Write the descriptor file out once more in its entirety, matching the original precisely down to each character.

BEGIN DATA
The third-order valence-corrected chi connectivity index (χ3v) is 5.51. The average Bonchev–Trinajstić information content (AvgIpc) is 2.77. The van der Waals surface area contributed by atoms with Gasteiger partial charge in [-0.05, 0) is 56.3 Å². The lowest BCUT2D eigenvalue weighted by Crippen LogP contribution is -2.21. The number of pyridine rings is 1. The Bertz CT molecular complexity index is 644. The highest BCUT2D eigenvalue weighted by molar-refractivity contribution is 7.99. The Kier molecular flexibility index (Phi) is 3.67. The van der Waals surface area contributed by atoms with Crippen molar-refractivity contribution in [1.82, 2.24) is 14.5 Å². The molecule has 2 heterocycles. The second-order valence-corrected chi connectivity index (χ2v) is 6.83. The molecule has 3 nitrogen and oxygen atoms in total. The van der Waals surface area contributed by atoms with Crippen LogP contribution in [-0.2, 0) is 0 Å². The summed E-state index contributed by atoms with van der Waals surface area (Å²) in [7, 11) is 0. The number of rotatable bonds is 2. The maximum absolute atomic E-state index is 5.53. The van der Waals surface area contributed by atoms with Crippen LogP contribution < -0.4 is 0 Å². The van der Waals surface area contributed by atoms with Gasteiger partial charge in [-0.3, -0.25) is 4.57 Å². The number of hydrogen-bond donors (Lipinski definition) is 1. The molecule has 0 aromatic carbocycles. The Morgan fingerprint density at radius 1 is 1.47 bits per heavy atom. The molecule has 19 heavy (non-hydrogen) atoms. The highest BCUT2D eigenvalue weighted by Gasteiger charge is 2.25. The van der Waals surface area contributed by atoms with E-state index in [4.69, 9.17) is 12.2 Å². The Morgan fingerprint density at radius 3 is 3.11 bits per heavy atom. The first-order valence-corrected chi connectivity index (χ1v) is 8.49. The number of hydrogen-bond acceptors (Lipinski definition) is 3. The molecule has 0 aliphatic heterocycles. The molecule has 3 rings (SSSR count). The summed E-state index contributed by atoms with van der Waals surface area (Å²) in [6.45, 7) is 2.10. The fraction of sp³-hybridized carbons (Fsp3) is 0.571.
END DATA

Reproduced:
The third-order valence-corrected chi connectivity index (χ3v) is 5.51. The average Bonchev–Trinajstić information content (AvgIpc) is 2.77. The van der Waals surface area contributed by atoms with Gasteiger partial charge in [-0.05, 0) is 56.3 Å². The lowest BCUT2D eigenvalue weighted by Crippen LogP contribution is -2.21. The number of pyridine rings is 1. The Bertz CT molecular complexity index is 644. The highest BCUT2D eigenvalue weighted by molar-refractivity contribution is 7.99. The Kier molecular flexibility index (Phi) is 3.67. The van der Waals surface area contributed by atoms with Crippen molar-refractivity contribution in [1.82, 2.24) is 14.5 Å². The molecule has 2 heterocycles. The second-order valence-corrected chi connectivity index (χ2v) is 6.83. The molecule has 3 nitrogen and oxygen atoms in total. The van der Waals surface area contributed by atoms with Crippen LogP contribution in [-0.2, 0) is 0 Å². The summed E-state index contributed by atoms with van der Waals surface area (Å²) in [7, 11) is 0. The number of rotatable bonds is 2. The maximum absolute atomic E-state index is 5.53. The van der Waals surface area contributed by atoms with Crippen LogP contribution < -0.4 is 0 Å². The van der Waals surface area contributed by atoms with Gasteiger partial charge in [-0.3, -0.25) is 4.57 Å². The number of hydrogen-bond donors (Lipinski definition) is 1. The molecule has 0 aromatic carbocycles. The Morgan fingerprint density at radius 1 is 1.47 bits per heavy atom. The molecule has 19 heavy (non-hydrogen) atoms. The highest BCUT2D eigenvalue weighted by Gasteiger charge is 2.25. The van der Waals surface area contributed by atoms with E-state index in [4.69, 9.17) is 12.2 Å². The Morgan fingerprint density at radius 3 is 3.11 bits per heavy atom. The first-order valence-corrected chi connectivity index (χ1v) is 8.49. The number of hydrogen-bond acceptors (Lipinski definition) is 3. The molecule has 0 aliphatic heterocycles. The molecule has 3 rings (SSSR count). The summed E-state index contributed by atoms with van der Waals surface area (Å²) in [6.45, 7) is 2.10. The fraction of sp³-hybridized carbons (Fsp3) is 0.571.